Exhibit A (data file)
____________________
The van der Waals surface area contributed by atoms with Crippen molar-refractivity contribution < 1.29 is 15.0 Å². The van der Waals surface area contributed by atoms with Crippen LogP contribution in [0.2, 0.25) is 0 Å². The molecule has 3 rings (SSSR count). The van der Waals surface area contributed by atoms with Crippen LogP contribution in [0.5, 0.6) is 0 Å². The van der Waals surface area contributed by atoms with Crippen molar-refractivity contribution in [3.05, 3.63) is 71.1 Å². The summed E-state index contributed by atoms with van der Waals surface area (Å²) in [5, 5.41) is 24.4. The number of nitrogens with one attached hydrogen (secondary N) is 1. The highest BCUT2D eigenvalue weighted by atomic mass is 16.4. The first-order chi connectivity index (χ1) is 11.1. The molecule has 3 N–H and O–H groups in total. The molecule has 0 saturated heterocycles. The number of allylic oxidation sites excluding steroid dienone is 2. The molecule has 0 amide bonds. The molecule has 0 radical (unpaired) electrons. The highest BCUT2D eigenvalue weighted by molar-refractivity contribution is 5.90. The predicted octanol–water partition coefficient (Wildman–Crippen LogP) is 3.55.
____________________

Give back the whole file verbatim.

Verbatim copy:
The van der Waals surface area contributed by atoms with Crippen molar-refractivity contribution < 1.29 is 15.0 Å². The van der Waals surface area contributed by atoms with Crippen LogP contribution in [0.2, 0.25) is 0 Å². The molecule has 3 rings (SSSR count). The van der Waals surface area contributed by atoms with Crippen LogP contribution in [0.5, 0.6) is 0 Å². The van der Waals surface area contributed by atoms with Crippen molar-refractivity contribution in [3.05, 3.63) is 71.1 Å². The summed E-state index contributed by atoms with van der Waals surface area (Å²) in [5, 5.41) is 24.4. The number of nitrogens with one attached hydrogen (secondary N) is 1. The highest BCUT2D eigenvalue weighted by atomic mass is 16.4. The first-order chi connectivity index (χ1) is 11.1. The molecule has 3 N–H and O–H groups in total. The molecule has 0 saturated heterocycles. The number of allylic oxidation sites excluding steroid dienone is 2. The molecule has 0 amide bonds. The molecule has 0 radical (unpaired) electrons. The highest BCUT2D eigenvalue weighted by molar-refractivity contribution is 5.90. The predicted octanol–water partition coefficient (Wildman–Crippen LogP) is 3.55.